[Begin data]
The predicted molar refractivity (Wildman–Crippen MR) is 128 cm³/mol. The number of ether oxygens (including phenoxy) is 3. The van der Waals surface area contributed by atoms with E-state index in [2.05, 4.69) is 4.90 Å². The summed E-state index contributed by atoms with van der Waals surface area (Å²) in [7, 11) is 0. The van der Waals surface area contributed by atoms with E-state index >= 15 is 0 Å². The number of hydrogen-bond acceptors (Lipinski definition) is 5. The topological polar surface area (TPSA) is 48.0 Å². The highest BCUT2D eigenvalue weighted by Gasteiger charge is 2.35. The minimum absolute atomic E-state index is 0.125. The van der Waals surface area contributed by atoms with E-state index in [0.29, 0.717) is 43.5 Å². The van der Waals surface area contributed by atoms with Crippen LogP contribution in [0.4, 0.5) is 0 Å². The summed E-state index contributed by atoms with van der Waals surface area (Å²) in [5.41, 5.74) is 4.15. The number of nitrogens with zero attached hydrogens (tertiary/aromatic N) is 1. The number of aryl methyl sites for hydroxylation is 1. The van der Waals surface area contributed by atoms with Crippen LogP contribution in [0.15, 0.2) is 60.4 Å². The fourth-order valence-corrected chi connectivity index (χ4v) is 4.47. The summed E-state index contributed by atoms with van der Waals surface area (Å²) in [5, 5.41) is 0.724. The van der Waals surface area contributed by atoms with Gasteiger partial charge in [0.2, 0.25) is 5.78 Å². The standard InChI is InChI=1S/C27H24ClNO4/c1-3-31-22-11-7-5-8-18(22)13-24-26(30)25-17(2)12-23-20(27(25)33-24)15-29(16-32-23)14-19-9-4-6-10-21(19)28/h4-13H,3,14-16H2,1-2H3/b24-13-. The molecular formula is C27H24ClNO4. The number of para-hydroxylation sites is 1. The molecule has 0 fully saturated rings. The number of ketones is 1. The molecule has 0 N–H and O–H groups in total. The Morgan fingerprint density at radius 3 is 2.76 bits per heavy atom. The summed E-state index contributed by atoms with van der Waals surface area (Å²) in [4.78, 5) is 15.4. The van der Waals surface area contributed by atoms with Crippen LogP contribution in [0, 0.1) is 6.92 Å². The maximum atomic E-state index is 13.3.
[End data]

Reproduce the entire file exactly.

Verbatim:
The predicted molar refractivity (Wildman–Crippen MR) is 128 cm³/mol. The number of ether oxygens (including phenoxy) is 3. The van der Waals surface area contributed by atoms with E-state index in [2.05, 4.69) is 4.90 Å². The summed E-state index contributed by atoms with van der Waals surface area (Å²) in [7, 11) is 0. The van der Waals surface area contributed by atoms with E-state index >= 15 is 0 Å². The number of hydrogen-bond acceptors (Lipinski definition) is 5. The topological polar surface area (TPSA) is 48.0 Å². The highest BCUT2D eigenvalue weighted by Gasteiger charge is 2.35. The minimum absolute atomic E-state index is 0.125. The van der Waals surface area contributed by atoms with E-state index in [0.29, 0.717) is 43.5 Å². The van der Waals surface area contributed by atoms with Crippen LogP contribution in [0.4, 0.5) is 0 Å². The summed E-state index contributed by atoms with van der Waals surface area (Å²) in [5.41, 5.74) is 4.15. The number of nitrogens with zero attached hydrogens (tertiary/aromatic N) is 1. The number of aryl methyl sites for hydroxylation is 1. The van der Waals surface area contributed by atoms with Crippen LogP contribution in [0.15, 0.2) is 60.4 Å². The fourth-order valence-corrected chi connectivity index (χ4v) is 4.47. The summed E-state index contributed by atoms with van der Waals surface area (Å²) in [5, 5.41) is 0.724. The van der Waals surface area contributed by atoms with Gasteiger partial charge in [0.2, 0.25) is 5.78 Å². The standard InChI is InChI=1S/C27H24ClNO4/c1-3-31-22-11-7-5-8-18(22)13-24-26(30)25-17(2)12-23-20(27(25)33-24)15-29(16-32-23)14-19-9-4-6-10-21(19)28/h4-13H,3,14-16H2,1-2H3/b24-13-. The molecular formula is C27H24ClNO4. The number of para-hydroxylation sites is 1. The molecule has 0 fully saturated rings. The number of ketones is 1. The molecule has 0 N–H and O–H groups in total. The Morgan fingerprint density at radius 3 is 2.76 bits per heavy atom. The summed E-state index contributed by atoms with van der Waals surface area (Å²) in [4.78, 5) is 15.4. The van der Waals surface area contributed by atoms with Crippen LogP contribution in [0, 0.1) is 6.92 Å². The maximum atomic E-state index is 13.3.